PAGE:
Star Wars is aimed at "rogue nations," but the real threat comes from space debris. 

The Sky Is Falling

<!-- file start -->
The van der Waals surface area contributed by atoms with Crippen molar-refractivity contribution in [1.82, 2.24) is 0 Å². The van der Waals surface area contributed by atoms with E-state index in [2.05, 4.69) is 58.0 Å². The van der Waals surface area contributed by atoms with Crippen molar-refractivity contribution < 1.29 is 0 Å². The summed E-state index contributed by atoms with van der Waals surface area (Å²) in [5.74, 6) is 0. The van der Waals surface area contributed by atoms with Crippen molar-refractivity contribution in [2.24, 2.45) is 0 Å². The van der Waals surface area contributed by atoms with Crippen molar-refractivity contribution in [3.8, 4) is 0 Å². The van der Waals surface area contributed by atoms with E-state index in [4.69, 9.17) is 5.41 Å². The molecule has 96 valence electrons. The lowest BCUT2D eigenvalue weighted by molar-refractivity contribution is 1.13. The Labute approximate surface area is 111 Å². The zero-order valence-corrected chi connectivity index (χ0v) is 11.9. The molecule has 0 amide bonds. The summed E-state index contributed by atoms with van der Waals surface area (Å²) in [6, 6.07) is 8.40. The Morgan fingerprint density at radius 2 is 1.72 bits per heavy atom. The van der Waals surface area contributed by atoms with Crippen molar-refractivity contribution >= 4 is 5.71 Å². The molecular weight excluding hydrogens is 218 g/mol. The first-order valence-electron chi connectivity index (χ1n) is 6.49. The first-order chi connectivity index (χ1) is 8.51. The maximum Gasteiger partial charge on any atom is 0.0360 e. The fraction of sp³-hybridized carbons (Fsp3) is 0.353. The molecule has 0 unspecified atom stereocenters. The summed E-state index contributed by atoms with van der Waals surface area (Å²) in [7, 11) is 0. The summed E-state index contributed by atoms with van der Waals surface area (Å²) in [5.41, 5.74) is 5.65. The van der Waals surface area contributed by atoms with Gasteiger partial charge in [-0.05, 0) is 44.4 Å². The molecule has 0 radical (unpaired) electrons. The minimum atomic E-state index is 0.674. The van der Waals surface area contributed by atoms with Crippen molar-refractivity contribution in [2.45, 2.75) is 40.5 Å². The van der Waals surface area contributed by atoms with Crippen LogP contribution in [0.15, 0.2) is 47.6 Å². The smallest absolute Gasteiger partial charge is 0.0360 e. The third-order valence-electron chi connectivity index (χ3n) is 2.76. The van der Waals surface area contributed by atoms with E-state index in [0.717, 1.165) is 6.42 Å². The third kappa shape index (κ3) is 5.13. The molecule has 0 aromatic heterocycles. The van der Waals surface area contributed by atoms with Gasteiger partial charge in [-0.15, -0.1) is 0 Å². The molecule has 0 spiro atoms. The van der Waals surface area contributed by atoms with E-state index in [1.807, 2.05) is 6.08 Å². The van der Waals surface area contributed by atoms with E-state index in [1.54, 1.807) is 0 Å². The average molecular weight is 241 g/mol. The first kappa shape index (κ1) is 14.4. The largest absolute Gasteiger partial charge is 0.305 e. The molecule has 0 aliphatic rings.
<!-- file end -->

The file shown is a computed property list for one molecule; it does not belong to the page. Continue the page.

One year ago we were wrapping up the Great Y2K Computer Catastrophe. Our occasionally hysterical fears forced us to make the necessary upgrades, and Y2K was "de-catastrophized." The sky was falling, but we got on the job in time. This year the sky is still falling, in its perpetual and very literal sense, but we have almost no one on the job. To the contrary, we're working on the wrong job entirely. Asteroid and comet impacts are not a matter of "if" but "when" — and, of course, "how big?" Earth is bombarded with 45 tons of little stuff daily, but, when objects get up to only 1 mile in diameter, the result can be an "extinction level event." Our planet has endured plenty of "ELEs," including the Chicxulub impact that killed off the dinosaurs 65 million years ago. "Minor" impacts, like the 50-meter Tunguska object of 1908, merely take out the area of a large city, but occur more frequently, about once every century. Despite such alarming discoveries, we remain blasé. We dismiss the astronomical odds involved, even as we cheerfully line up to buy our jackpot-winning lottery tickets. Most incredibly, we're still spending wildly on a missile defense system, as though the real threat came not from the asteroid belt or the Oort cloud, but from North Korea. This is myopic, parochial, and, apparently, impervious to logic — even indestructible. Ronald Reagan's "Strategic Defense Initiative" has acquired all the resilience of the teen-slasher movie villain who is repeatedly dispatched, only to rise again and again just when the hapless survivors' backs are turned. Let the hapless American voter grow inattentive, and some zany anti-ballistic missile scheme is certain to rise from the grave. Both Bush the Younger and Secretary of Defense Donald Rumsfeld are big fans. Meanwhile, we've counted barely 10 percent of the potential planet-smashers crossing Earth's orbit and made no preparation whatever for any actual arrival. NASA's Dr. David Morrison says the only "advance warning" we're likely to get will be a bright light as the impact occurs. While the Hubble Telescope searches the distant edges of space, we've left it to enterprising amateurs like Shoemaker-Levy (1993) or Hale-Bopp (1997) to discover Doom approaching, hopefully at least a day or two away for those who like to party. Busy preparing for the highly-improbable antics of "rogue states," we remain technologically incapable of preventing a wholesale extinction every bit as certain as tomorrow's sunrise. Indulging SDI as a fantasy shield against nuclear Armageddon was dangerous nonsense from the start, but, given the intervening science — especially the universally witnessed 1994 Shoemaker-Levy 9 Comet collision with Jupiter — persisting in SDI moves us into the realm of criminal irresponsibility. If you ran a rogue state out to nuke New York, would you spend millions putting your precious warhead on top of an unreliable, highly visible rocket to advertise your return address for the inevitable and devastating retaliatory strike? Or would you ship it anonymously inside a bale of marijuana? Lunatics do get into power and make idiotic decisions, but the suicidal ICBM launch is fantastic, whereas the homicidal planet impact is a cosmic commonplace. One would think, given all our recent comet, asteroid and dinosaur movies and TV documentaries, that we'd be concerned. The Discovery Channel's "Three Minutes to Impact" portrayed the Earth with oceans and vegetation stripped away displaying 20 times more craters than our bashed and battered moon. Yet, the first human generation to both possess this knowledge and the power to do something about it looks stupidly to North Korea. Apparently, we just don't get geologic time. This must be why we build houses on the beach, operating on the assumption that unpleasant changes would never be so rude as to occur during our life spans. Presumably, the last generation of dinosaurs was even more complacent after millions of years of highly successful evolution. But their number came up. So will ours. Accordingly, we need planetary defense, designed with as many good ideas as we can implement for discovering and then redirecting or destroying incoming smashers. If nothing else, consider the humiliating legacy we could so easily leave the universe, broadcast ever-outward into space along with our "I Love Lucy" reruns. Alien viewers will get CNN reporting how the one nation on Earth with the capacity to prevent human extinction instead spent billions on anti-missile missiles while an Everest-sized chunk of nickel alloy hurtled toward them at 60,000 miles an hour. The smasher with our address on it is now en route with all the inevitability of Newtonian physics. Its orbit was set 750 million years ago to intersect ours next month. No one can disprove this hypothesis, because no one is looking. NASA currently spends $3 million a year for its "survey." NASA veteran and astronomer Eugene Shoemaker estimates that merely doubling the amount could do the job within 10-20 years. Compare this to the billions squandered already on our Star Wars dementia. If we persist in failing to protect ourselves, our alien observers will one day be sadly rattling their tentacles and adding what's left of America and North Korea to their own survey of dangerous space debris. Travis Charbeneau is a free-lance writer who lives in Richmond. Opinions expressed on the Back Page are those of the writer and not necessarily those of Style Weekly.

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